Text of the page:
If you don't anticipate seeking financial support, a simple one-page business plan can give you clarity about what you hope to achieve and how you plan to do it. In fact, you can even create a working business plan on the back of a napkin, and improve it over time. Some kind of plan in writing is always better than nothing, not to mention that you should be looking at the plan every day.
Step 3: Plan Your Finances
Starting a small business doesn't have to require a lot of money, but it will involve some initial investment as well as the ability to cover ongoing expenses before you are turning a profit.
Put together a spreadsheet to offer you estimates with one-time startup costs for your business. This should include licenses and permits, equipment, legal fees, insurance, branding, market research, inventory, trademarking, grand opening events, property leases, etc. Consider additional funds you may anticipate to keep your business running for at least 12 months (rent, utilities, marketing and advertising, production, supplies, travel expenses, employee salaries, your own salary, etc.). Those numbers combined should be the initial investment you will need.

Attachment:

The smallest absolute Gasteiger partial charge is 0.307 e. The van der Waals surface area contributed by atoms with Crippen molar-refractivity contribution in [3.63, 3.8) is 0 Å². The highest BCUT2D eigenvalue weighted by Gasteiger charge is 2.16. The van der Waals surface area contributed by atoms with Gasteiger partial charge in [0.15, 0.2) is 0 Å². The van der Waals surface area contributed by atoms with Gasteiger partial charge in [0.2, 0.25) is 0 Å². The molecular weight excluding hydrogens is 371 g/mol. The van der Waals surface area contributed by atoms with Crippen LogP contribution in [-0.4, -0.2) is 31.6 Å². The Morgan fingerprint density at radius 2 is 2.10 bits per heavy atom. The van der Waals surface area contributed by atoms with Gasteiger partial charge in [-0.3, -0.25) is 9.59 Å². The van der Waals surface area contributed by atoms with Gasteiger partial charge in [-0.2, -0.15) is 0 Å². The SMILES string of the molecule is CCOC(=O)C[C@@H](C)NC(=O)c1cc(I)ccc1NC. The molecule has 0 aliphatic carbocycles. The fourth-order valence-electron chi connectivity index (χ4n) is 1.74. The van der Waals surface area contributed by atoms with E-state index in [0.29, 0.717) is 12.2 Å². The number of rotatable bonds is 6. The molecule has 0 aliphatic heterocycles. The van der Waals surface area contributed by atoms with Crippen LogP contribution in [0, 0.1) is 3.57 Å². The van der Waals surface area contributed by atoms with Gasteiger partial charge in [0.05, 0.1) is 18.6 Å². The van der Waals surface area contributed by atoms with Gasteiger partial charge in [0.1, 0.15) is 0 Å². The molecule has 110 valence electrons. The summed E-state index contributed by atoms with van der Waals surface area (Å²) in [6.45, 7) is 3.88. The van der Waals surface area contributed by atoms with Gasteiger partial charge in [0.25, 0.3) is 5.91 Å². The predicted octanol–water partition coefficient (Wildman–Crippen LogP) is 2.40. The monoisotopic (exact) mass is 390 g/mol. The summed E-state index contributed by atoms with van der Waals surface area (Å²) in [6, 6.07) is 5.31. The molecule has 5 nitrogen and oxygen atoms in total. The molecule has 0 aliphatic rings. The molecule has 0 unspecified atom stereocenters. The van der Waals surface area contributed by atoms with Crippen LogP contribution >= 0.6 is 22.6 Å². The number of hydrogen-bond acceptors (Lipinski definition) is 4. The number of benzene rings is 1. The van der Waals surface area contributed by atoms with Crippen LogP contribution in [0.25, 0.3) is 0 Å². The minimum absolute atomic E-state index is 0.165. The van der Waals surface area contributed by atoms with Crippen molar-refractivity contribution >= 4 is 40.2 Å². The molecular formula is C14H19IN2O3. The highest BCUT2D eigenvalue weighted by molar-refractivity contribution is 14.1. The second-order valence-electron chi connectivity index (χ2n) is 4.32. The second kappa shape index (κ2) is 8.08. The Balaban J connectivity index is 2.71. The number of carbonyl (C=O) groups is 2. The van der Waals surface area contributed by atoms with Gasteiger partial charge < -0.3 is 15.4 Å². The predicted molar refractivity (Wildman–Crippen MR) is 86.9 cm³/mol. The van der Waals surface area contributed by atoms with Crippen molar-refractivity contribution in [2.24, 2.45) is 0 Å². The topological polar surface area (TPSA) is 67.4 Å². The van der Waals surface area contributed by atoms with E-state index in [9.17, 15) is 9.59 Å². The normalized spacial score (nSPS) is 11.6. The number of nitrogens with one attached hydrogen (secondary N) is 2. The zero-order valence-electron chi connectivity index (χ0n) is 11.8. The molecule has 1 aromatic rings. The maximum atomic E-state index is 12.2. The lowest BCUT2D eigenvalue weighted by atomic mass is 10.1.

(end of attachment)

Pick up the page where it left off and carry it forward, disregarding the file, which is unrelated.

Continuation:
Now that you have a rough number in mind, there are a number of ways you can fund your small business, including: financing, small business loans, small business grants, and possibly an angel investor or two. You can also attempt to get your business off the ground by bootstrapping (doing this on your own), using as little capital as necessary to start your business. The goal here, though, is to work through the options and create a plan for setting up the monies you need to get your business off the ground.